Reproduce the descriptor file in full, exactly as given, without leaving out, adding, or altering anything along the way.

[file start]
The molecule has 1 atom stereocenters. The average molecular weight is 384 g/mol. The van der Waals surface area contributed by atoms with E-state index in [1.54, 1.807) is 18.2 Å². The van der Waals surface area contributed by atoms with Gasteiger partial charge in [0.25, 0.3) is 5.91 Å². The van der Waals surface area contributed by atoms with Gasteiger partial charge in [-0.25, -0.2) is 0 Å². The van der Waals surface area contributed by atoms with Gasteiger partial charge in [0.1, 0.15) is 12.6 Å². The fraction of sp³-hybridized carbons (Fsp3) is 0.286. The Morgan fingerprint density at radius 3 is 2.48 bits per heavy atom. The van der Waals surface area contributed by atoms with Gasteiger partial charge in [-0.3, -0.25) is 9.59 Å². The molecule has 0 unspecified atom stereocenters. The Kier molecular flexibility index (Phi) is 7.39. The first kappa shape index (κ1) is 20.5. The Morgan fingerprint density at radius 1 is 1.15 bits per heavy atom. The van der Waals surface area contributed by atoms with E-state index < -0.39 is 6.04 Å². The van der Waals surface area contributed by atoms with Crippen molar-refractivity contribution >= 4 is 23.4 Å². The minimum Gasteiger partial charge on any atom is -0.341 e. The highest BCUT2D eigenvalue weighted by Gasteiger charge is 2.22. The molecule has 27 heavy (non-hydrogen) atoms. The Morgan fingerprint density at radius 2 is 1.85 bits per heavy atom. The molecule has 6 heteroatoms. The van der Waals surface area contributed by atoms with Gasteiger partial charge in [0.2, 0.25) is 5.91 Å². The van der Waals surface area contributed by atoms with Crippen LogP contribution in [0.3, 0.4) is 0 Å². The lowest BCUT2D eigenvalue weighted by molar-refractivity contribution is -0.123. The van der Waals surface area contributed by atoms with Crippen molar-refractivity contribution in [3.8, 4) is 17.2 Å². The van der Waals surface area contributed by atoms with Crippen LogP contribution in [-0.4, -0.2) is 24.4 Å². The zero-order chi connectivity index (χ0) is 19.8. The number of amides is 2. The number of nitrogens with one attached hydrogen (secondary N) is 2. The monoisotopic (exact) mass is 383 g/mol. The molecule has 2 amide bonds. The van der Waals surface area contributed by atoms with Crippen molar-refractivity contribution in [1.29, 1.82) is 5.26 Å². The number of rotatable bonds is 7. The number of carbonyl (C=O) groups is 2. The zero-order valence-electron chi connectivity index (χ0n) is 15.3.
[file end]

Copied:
The molecule has 1 atom stereocenters. The average molecular weight is 384 g/mol. The van der Waals surface area contributed by atoms with E-state index in [1.54, 1.807) is 18.2 Å². The van der Waals surface area contributed by atoms with Gasteiger partial charge in [0.25, 0.3) is 5.91 Å². The van der Waals surface area contributed by atoms with Gasteiger partial charge in [-0.25, -0.2) is 0 Å². The van der Waals surface area contributed by atoms with Gasteiger partial charge in [0.1, 0.15) is 12.6 Å². The fraction of sp³-hybridized carbons (Fsp3) is 0.286. The Morgan fingerprint density at radius 3 is 2.48 bits per heavy atom. The van der Waals surface area contributed by atoms with Gasteiger partial charge in [-0.3, -0.25) is 9.59 Å². The molecule has 0 unspecified atom stereocenters. The Kier molecular flexibility index (Phi) is 7.39. The first kappa shape index (κ1) is 20.5. The Morgan fingerprint density at radius 1 is 1.15 bits per heavy atom. The van der Waals surface area contributed by atoms with E-state index < -0.39 is 6.04 Å². The van der Waals surface area contributed by atoms with Crippen molar-refractivity contribution >= 4 is 23.4 Å². The minimum Gasteiger partial charge on any atom is -0.341 e. The highest BCUT2D eigenvalue weighted by Gasteiger charge is 2.22. The molecule has 27 heavy (non-hydrogen) atoms. The Morgan fingerprint density at radius 2 is 1.85 bits per heavy atom. The molecule has 6 heteroatoms. The van der Waals surface area contributed by atoms with Gasteiger partial charge in [0.2, 0.25) is 5.91 Å². The van der Waals surface area contributed by atoms with Crippen LogP contribution in [0.3, 0.4) is 0 Å². The lowest BCUT2D eigenvalue weighted by molar-refractivity contribution is -0.123. The van der Waals surface area contributed by atoms with Crippen molar-refractivity contribution in [3.8, 4) is 17.2 Å². The van der Waals surface area contributed by atoms with Crippen LogP contribution in [-0.4, -0.2) is 24.4 Å². The zero-order chi connectivity index (χ0) is 19.8. The number of amides is 2. The number of nitrogens with one attached hydrogen (secondary N) is 2. The monoisotopic (exact) mass is 383 g/mol. The molecule has 2 amide bonds. The van der Waals surface area contributed by atoms with Crippen molar-refractivity contribution in [1.29, 1.82) is 5.26 Å². The number of rotatable bonds is 7. The number of carbonyl (C=O) groups is 2. The zero-order valence-electron chi connectivity index (χ0n) is 15.3.